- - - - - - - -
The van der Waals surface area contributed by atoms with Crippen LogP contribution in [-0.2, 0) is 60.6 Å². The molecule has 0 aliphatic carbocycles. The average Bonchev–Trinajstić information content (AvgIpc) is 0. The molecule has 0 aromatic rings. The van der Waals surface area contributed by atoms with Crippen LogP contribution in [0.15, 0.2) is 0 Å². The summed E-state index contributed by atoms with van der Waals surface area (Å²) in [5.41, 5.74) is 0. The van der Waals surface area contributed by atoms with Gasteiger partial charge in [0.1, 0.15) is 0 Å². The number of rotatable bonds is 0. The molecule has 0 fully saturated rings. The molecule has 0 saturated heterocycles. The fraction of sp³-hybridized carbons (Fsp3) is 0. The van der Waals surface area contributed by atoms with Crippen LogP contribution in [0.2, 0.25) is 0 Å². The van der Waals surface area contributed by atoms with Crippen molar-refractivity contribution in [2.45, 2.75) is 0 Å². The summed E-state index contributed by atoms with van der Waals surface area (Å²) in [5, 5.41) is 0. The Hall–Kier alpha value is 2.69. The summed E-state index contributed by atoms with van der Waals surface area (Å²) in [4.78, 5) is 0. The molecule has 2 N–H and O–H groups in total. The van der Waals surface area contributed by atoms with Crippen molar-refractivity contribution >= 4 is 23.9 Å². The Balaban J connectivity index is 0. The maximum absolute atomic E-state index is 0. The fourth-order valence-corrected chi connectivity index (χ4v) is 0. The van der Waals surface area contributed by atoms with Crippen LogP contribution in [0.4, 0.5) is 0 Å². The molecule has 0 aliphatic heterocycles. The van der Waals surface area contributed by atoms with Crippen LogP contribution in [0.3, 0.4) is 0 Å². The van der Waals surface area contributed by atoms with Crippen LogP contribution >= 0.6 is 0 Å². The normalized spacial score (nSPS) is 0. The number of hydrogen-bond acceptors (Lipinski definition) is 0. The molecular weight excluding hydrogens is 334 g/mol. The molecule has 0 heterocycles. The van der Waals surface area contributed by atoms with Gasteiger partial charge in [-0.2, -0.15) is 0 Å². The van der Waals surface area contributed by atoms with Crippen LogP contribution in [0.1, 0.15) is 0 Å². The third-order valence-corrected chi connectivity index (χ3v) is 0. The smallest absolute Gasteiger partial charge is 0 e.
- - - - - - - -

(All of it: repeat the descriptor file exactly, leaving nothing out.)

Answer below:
The van der Waals surface area contributed by atoms with Crippen LogP contribution in [-0.2, 0) is 60.6 Å². The molecule has 0 aliphatic carbocycles. The average Bonchev–Trinajstić information content (AvgIpc) is 0. The molecule has 0 aromatic rings. The van der Waals surface area contributed by atoms with Crippen LogP contribution in [0.15, 0.2) is 0 Å². The summed E-state index contributed by atoms with van der Waals surface area (Å²) in [5.41, 5.74) is 0. The van der Waals surface area contributed by atoms with Gasteiger partial charge in [0.1, 0.15) is 0 Å². The number of rotatable bonds is 0. The molecule has 0 fully saturated rings. The molecule has 0 saturated heterocycles. The fraction of sp³-hybridized carbons (Fsp3) is 0. The van der Waals surface area contributed by atoms with Crippen LogP contribution in [0.2, 0.25) is 0 Å². The van der Waals surface area contributed by atoms with Crippen molar-refractivity contribution in [2.45, 2.75) is 0 Å². The summed E-state index contributed by atoms with van der Waals surface area (Å²) in [5, 5.41) is 0. The Hall–Kier alpha value is 2.69. The summed E-state index contributed by atoms with van der Waals surface area (Å²) in [4.78, 5) is 0. The molecule has 2 N–H and O–H groups in total. The van der Waals surface area contributed by atoms with Crippen molar-refractivity contribution >= 4 is 23.9 Å². The Balaban J connectivity index is 0. The maximum absolute atomic E-state index is 0. The fourth-order valence-corrected chi connectivity index (χ4v) is 0. The van der Waals surface area contributed by atoms with Crippen LogP contribution in [0.4, 0.5) is 0 Å². The molecule has 0 aliphatic heterocycles. The van der Waals surface area contributed by atoms with Crippen LogP contribution in [0.3, 0.4) is 0 Å². The van der Waals surface area contributed by atoms with Crippen LogP contribution >= 0.6 is 0 Å². The normalized spacial score (nSPS) is 0. The number of hydrogen-bond acceptors (Lipinski definition) is 0. The molecular weight excluding hydrogens is 334 g/mol. The molecule has 0 heterocycles. The van der Waals surface area contributed by atoms with Gasteiger partial charge in [-0.2, -0.15) is 0 Å². The van der Waals surface area contributed by atoms with Crippen LogP contribution in [0.1, 0.15) is 0 Å². The third-order valence-corrected chi connectivity index (χ3v) is 0. The smallest absolute Gasteiger partial charge is 0 e.